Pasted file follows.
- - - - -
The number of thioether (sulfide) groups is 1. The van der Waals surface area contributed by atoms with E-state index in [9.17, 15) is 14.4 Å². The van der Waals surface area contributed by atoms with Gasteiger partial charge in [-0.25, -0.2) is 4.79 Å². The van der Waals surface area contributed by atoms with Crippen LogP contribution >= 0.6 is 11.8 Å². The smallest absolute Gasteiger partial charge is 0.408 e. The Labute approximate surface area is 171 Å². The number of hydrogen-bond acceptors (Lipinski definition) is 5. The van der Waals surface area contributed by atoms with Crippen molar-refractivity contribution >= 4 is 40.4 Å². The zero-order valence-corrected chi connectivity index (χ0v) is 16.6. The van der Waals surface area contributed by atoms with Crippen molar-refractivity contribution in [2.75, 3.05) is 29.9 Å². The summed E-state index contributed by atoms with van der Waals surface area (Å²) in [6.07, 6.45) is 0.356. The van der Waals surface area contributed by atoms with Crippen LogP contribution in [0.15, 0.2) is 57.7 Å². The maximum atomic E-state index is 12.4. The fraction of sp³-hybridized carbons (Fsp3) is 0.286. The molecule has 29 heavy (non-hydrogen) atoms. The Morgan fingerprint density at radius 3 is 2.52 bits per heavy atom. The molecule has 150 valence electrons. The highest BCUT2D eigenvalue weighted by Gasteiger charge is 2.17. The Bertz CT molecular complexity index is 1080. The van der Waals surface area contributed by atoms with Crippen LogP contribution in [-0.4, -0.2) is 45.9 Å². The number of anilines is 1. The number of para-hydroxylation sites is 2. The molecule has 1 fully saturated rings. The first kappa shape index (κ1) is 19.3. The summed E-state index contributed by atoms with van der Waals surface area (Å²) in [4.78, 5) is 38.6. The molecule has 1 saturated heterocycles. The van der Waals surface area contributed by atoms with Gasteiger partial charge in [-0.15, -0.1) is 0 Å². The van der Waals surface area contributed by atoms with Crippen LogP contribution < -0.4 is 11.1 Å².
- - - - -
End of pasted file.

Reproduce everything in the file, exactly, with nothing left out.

The number of thioether (sulfide) groups is 1. The van der Waals surface area contributed by atoms with E-state index in [9.17, 15) is 14.4 Å². The van der Waals surface area contributed by atoms with Gasteiger partial charge in [-0.25, -0.2) is 4.79 Å². The van der Waals surface area contributed by atoms with Crippen LogP contribution >= 0.6 is 11.8 Å². The smallest absolute Gasteiger partial charge is 0.408 e. The Labute approximate surface area is 171 Å². The number of hydrogen-bond acceptors (Lipinski definition) is 5. The van der Waals surface area contributed by atoms with Crippen molar-refractivity contribution >= 4 is 40.4 Å². The zero-order valence-corrected chi connectivity index (χ0v) is 16.6. The van der Waals surface area contributed by atoms with Crippen molar-refractivity contribution in [2.75, 3.05) is 29.9 Å². The summed E-state index contributed by atoms with van der Waals surface area (Å²) in [6.07, 6.45) is 0.356. The van der Waals surface area contributed by atoms with Crippen LogP contribution in [0.15, 0.2) is 57.7 Å². The maximum atomic E-state index is 12.4. The fraction of sp³-hybridized carbons (Fsp3) is 0.286. The molecule has 29 heavy (non-hydrogen) atoms. The Morgan fingerprint density at radius 3 is 2.52 bits per heavy atom. The molecule has 150 valence electrons. The highest BCUT2D eigenvalue weighted by Gasteiger charge is 2.17. The Bertz CT molecular complexity index is 1080. The van der Waals surface area contributed by atoms with Crippen LogP contribution in [-0.4, -0.2) is 45.9 Å². The number of anilines is 1. The number of para-hydroxylation sites is 2. The molecule has 1 fully saturated rings. The first kappa shape index (κ1) is 19.3. The summed E-state index contributed by atoms with van der Waals surface area (Å²) in [4.78, 5) is 38.6. The molecule has 1 saturated heterocycles. The van der Waals surface area contributed by atoms with Gasteiger partial charge in [-0.15, -0.1) is 0 Å². The van der Waals surface area contributed by atoms with Crippen LogP contribution < -0.4 is 11.1 Å².